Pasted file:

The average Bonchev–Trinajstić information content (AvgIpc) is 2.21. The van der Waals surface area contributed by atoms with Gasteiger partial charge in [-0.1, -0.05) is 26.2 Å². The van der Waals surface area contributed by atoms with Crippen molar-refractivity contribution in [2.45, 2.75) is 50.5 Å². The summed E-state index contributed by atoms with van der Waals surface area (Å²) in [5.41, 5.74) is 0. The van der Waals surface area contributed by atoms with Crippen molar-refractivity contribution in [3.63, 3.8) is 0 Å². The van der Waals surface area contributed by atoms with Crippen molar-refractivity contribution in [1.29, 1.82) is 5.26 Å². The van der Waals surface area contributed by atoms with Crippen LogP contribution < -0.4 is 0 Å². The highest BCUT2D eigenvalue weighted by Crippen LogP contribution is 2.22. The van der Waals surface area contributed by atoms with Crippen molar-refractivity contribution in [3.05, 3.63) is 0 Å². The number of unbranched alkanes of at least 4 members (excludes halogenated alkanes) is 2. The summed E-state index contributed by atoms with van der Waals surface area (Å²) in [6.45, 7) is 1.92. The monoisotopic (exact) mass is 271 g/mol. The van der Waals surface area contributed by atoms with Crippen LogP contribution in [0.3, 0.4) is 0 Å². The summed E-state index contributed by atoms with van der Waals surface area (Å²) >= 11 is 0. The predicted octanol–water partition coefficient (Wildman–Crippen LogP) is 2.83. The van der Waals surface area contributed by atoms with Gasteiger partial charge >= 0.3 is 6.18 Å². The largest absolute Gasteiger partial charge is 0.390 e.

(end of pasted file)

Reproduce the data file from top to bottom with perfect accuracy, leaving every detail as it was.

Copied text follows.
The average Bonchev–Trinajstić information content (AvgIpc) is 2.21. The van der Waals surface area contributed by atoms with Gasteiger partial charge in [-0.1, -0.05) is 26.2 Å². The van der Waals surface area contributed by atoms with Crippen molar-refractivity contribution in [2.45, 2.75) is 50.5 Å². The summed E-state index contributed by atoms with van der Waals surface area (Å²) in [5.41, 5.74) is 0. The van der Waals surface area contributed by atoms with Crippen molar-refractivity contribution in [3.63, 3.8) is 0 Å². The van der Waals surface area contributed by atoms with Crippen molar-refractivity contribution in [1.29, 1.82) is 5.26 Å². The van der Waals surface area contributed by atoms with Crippen LogP contribution < -0.4 is 0 Å². The highest BCUT2D eigenvalue weighted by Crippen LogP contribution is 2.22. The van der Waals surface area contributed by atoms with Crippen molar-refractivity contribution in [3.05, 3.63) is 0 Å². The number of unbranched alkanes of at least 4 members (excludes halogenated alkanes) is 2. The summed E-state index contributed by atoms with van der Waals surface area (Å²) in [6.45, 7) is 1.92. The monoisotopic (exact) mass is 271 g/mol. The van der Waals surface area contributed by atoms with Crippen LogP contribution in [0.3, 0.4) is 0 Å². The summed E-state index contributed by atoms with van der Waals surface area (Å²) >= 11 is 0. The predicted octanol–water partition coefficient (Wildman–Crippen LogP) is 2.83. The van der Waals surface area contributed by atoms with Gasteiger partial charge >= 0.3 is 6.18 Å². The largest absolute Gasteiger partial charge is 0.390 e.